Don’t Chop Down The Tree – Trim it Safely!

Don’t Chop Down The Tree – Trim it Safely!

For many in our community this ritual happens every December: putting up the Christmas tree. It’s joyful and brings many happy memories and starts the holiday cheer. But beneath this green beacon lays a bit of a more sinister side for pets, especially cats. Let’s discuss Christmas Tree Safety for dogs and cats and exorcise these risks.

Tipping Points

It happens every year to one of our clients – the tree falls over, all the ornaments break – and the cat was the guilty party. Be certain the tree has a very stable base, go bigger than you believe necessary. If a very tall tree, consider tethering the tree to the wall, too. If you have a kitten, consider a tabletop tree until kitten (or puppy) is old enough to not play with everything.

Sap and Water

The water a tree sits in can be toxic or cause vomiting and diarrhea. Simple solution: a high-quality tree skirt clamped to the tree base. It will protect the water from meeting their tongues.

Jumping off Points

Provide the tree with plenty of space – this will prevent the cat from climbing the bookshelf and dive-bombing the tree. It also gives the dog plenty of space to run around it without tipping it over. A corner space with at least 6 feet of clearance on either side should suffice. Unless you have a jungle cat.

Tie Down Those Ornaments

Nothing is like candy to a cat than swinging ornaments. Consider sparsely decorating the bottom third of the tree, keeping the ornaments a bit out of the dog and cat’s reach. Also consider clamping the ornaments with a small clamp or ornament wire. It will prevent treasured keepsakes from falling off and will prevent the cat or dog from accidentally damaging them.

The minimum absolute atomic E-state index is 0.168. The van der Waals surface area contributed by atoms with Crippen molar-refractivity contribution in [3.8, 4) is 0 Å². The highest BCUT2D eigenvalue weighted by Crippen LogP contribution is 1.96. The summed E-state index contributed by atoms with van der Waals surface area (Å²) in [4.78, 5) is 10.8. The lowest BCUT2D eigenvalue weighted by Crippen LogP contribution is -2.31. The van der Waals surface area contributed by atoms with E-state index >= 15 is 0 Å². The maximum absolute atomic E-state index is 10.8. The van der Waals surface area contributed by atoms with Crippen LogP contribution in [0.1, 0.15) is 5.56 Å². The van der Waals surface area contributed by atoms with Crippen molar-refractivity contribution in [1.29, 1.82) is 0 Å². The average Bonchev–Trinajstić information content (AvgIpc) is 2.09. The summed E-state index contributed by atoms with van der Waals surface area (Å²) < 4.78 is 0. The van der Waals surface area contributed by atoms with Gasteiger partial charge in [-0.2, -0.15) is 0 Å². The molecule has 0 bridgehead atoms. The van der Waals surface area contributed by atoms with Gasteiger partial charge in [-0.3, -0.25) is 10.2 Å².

Not Everything is Ornamental

Ornaments that are especially attractive to cats (shiny, swinging, etc) should be placed in the upper branches, far out of reach. Never use tinsel in a house with pets, you are asking for an intestinal blockage or other serious complication from being eaten. Catnip on a tree, again, trouble – never place ornaments with catnip on a tree! Food on the tree (popcorn, chocolate…): nope. Again, trouble. And candles – nope to the real ones. While we like chestnuts roasting, please don’t provide the opportunity to roast the cat or dog (or house!).

Electricity is Shocking

Be certain all electrical cords are well concealed. Taping them to the wall or floor may be of benefit. Do not leave any wires dangling – cats and dogs will want to play with them, may chew through them or may become entangled. Consider unplugging the tree when no one is around to watch it. Be certain that where they are plugged in is inaccessible as well.

A Few Avoidance Tips

Consider spraying any cords with Bitter Apple Spray (we have it at District Veterinary Hospital). Also consider placing citronella-sprayed pine cones around the base of the tree if you have cats. They hate walking on pine cones and citronella may be a good deterrent.

Have a safe and Merry Christmas from all of us At District Veterinary Hospital

dt,dvm – December, 2014

(c) 2014

What's Next

  • 1

    Call us or schedule an appointment online.

  • 2

    Meet with a doctor for an initial exam.

  • 3

    Put a plan together for your pet.